Wine Reviews

Barbacarlo 1996, Azienda Agricola Barbacarlo

Dear readers,

Today we’re talking about the Barbacarlo: a wine with a very distinct nature.

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We are in Oltrepò, just a few minutes walk from Pavia, exactly on the hills of Broni, particularly suitable for producing high quality wines. Even Napoleon knew that: in fact, he appreciated wine from these hills.
The actual name, Barbacarlo, was born later in 1886, when the great grandfather of Lino Maga bequeathed the hills to his grandchildren: the uncle Carlo had the title of “Barba”, so, in his honor, the grandchildren called that territory Barbacarlo.

The Barbacarlo consists of three grapes, a blend quite variable in percentage from vintage to vintage: Uva rara, Croatina and Barbera.
I was lucky enough to find on the internet a 1996 vintage bottle and I was very happy to try its resistance to aging: still, I’m enraptured by the complexity of the evolution of this masterpiece.
The 1996 vintage is slightly sparkling, with a great freshness and flavor: a 1996 vintage wine with this kind of freshness is very difficult to find.

At the nose, aromas of vinyl glue, ripe red fruits, compote of candied fruits, nutmeg, slightly earthy, camphor, spices and a hint of mild green bell pepper.

On the palate, this wine is rounded, with a good length, persistence and elegance. The tannin is very well educated.

I recommend to try it alone, without pairing food, to better understand its complexity and harmony; but if you really want to enjoy it with food, I recommend you to pair it with aged and hard cheese, game, braised meat and stew.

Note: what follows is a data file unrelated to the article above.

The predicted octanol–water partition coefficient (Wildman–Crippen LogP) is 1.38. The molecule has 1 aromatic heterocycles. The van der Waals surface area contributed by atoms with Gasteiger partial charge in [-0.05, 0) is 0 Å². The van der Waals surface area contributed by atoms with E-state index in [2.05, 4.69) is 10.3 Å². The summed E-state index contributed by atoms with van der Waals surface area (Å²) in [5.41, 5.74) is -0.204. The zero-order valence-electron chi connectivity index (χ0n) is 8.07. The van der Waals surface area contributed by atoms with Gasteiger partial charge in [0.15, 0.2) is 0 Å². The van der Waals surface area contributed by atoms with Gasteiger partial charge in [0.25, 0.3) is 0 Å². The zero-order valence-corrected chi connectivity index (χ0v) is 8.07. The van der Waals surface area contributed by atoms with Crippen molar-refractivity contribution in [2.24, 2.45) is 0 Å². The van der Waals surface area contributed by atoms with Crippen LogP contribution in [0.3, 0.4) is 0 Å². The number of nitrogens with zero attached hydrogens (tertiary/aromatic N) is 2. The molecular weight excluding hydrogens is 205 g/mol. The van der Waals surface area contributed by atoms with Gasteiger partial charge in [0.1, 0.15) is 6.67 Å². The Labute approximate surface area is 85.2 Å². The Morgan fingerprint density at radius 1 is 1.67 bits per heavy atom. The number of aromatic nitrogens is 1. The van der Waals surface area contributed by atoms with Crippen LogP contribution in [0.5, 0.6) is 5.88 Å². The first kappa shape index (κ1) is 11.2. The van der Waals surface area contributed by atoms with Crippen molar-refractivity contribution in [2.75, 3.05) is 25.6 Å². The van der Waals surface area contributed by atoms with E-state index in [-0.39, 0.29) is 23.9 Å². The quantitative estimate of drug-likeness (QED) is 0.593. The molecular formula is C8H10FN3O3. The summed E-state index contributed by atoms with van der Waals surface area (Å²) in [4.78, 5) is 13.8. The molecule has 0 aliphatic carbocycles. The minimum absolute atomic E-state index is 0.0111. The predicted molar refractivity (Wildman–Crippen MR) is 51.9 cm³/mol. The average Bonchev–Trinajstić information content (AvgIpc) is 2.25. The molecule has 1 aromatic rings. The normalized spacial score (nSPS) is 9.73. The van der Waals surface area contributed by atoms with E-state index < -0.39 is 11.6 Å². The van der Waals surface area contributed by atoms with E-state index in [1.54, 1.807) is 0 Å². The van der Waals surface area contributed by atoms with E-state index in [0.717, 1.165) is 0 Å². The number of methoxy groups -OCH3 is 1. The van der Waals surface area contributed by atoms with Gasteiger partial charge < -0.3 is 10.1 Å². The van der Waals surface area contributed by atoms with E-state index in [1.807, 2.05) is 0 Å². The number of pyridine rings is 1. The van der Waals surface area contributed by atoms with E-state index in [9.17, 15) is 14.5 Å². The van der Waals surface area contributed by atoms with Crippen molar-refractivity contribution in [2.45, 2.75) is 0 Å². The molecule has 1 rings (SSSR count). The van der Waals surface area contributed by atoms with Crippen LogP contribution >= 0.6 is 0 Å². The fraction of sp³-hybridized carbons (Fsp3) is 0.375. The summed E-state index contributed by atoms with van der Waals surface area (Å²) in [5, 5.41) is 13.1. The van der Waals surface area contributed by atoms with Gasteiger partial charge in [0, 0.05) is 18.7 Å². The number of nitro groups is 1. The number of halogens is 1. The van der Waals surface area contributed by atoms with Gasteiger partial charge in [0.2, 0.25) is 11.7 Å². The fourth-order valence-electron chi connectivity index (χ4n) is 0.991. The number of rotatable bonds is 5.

What a wine, guys!

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Wine Reviews

Vin de la Sabla, Les Crétes

Good Morning!

Today we talk about a very interesting Italian wine from Aosta Valley, the “Vin de Sabla” by “Les Crétes”.
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This wine is produced mainly from local vine varieties, which are grown in the same area of their historical origin: it is therefore not a vine transplanted from other areas.
The native vines at the base of the Vin de Sabla are Petit Rouge (in percentage to 30%), Fumin (30%) and Mayolet (10%). The remaining 30% it’s Barbera grape.
Petit Rouge is one of the most used and valuable Aosta Valley native grape: it gives the wine a purplish red color, tending to garnet, intense and fruity perfumes and a good softness on the palate.
Fumin is the last native grape enhanced recently in the Aosta Valley: it gives the wine purple hues, slightly herbaceous aromas and, if aged, hints of earth and leather.
The Mayolet is a native Aosta Valley vine mainly used to “blend” other varieties: it brings finesse, smoothness and alcohol to the wine. (editor’s note: The “blend” is a mixture of different wines by grape variety, provenance or age)

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The Vin de Sabla by Les Crétes, purplish in color, comes with a good consistency and structure.
It’s a young wine with intense aromas of fresh fruits, strawberry, cherry and red and black berries.
On the palate this wine is rounded and fruity, pleasant in pairing with meats, medium-aged cheeses and meat dishes.

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